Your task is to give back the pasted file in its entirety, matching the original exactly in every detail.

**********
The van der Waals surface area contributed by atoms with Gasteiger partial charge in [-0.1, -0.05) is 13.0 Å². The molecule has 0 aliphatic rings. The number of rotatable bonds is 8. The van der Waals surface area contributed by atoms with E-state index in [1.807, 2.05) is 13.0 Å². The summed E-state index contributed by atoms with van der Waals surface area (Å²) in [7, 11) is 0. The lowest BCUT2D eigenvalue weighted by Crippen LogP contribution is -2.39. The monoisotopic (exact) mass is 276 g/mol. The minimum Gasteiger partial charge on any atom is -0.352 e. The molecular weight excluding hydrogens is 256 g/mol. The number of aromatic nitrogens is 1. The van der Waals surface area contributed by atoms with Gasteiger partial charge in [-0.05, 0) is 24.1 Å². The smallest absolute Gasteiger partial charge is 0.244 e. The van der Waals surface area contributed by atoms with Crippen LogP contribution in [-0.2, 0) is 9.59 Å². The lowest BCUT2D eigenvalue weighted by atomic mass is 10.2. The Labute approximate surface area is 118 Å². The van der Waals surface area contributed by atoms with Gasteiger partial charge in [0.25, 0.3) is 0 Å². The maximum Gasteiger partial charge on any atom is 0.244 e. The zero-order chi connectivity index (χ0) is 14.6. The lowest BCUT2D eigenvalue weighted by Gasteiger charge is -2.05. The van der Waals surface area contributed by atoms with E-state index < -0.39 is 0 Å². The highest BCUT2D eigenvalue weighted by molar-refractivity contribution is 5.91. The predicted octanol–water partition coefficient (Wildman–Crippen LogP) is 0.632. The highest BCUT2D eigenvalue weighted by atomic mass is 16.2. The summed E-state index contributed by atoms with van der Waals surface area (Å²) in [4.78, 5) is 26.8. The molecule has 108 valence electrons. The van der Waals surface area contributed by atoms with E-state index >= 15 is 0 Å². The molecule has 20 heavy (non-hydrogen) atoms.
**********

The van der Waals surface area contributed by atoms with Gasteiger partial charge in [-0.1, -0.05) is 13.0 Å². The molecule has 0 aliphatic rings. The number of rotatable bonds is 8. The van der Waals surface area contributed by atoms with E-state index in [1.807, 2.05) is 13.0 Å². The summed E-state index contributed by atoms with van der Waals surface area (Å²) in [7, 11) is 0. The lowest BCUT2D eigenvalue weighted by Crippen LogP contribution is -2.39. The monoisotopic (exact) mass is 276 g/mol. The minimum Gasteiger partial charge on any atom is -0.352 e. The molecular weight excluding hydrogens is 256 g/mol. The number of aromatic nitrogens is 1. The van der Waals surface area contributed by atoms with Gasteiger partial charge in [-0.05, 0) is 24.1 Å². The smallest absolute Gasteiger partial charge is 0.244 e. The van der Waals surface area contributed by atoms with Crippen LogP contribution in [-0.2, 0) is 9.59 Å². The lowest BCUT2D eigenvalue weighted by atomic mass is 10.2. The Labute approximate surface area is 118 Å². The van der Waals surface area contributed by atoms with Gasteiger partial charge in [0.25, 0.3) is 0 Å². The maximum Gasteiger partial charge on any atom is 0.244 e. The zero-order chi connectivity index (χ0) is 14.6. The lowest BCUT2D eigenvalue weighted by Gasteiger charge is -2.05. The van der Waals surface area contributed by atoms with E-state index < -0.39 is 0 Å². The highest BCUT2D eigenvalue weighted by molar-refractivity contribution is 5.91. The predicted octanol–water partition coefficient (Wildman–Crippen LogP) is 0.632. The highest BCUT2D eigenvalue weighted by atomic mass is 16.2. The summed E-state index contributed by atoms with van der Waals surface area (Å²) in [4.78, 5) is 26.8. The molecule has 108 valence electrons. The van der Waals surface area contributed by atoms with E-state index >= 15 is 0 Å². The molecule has 20 heavy (non-hydrogen) atoms.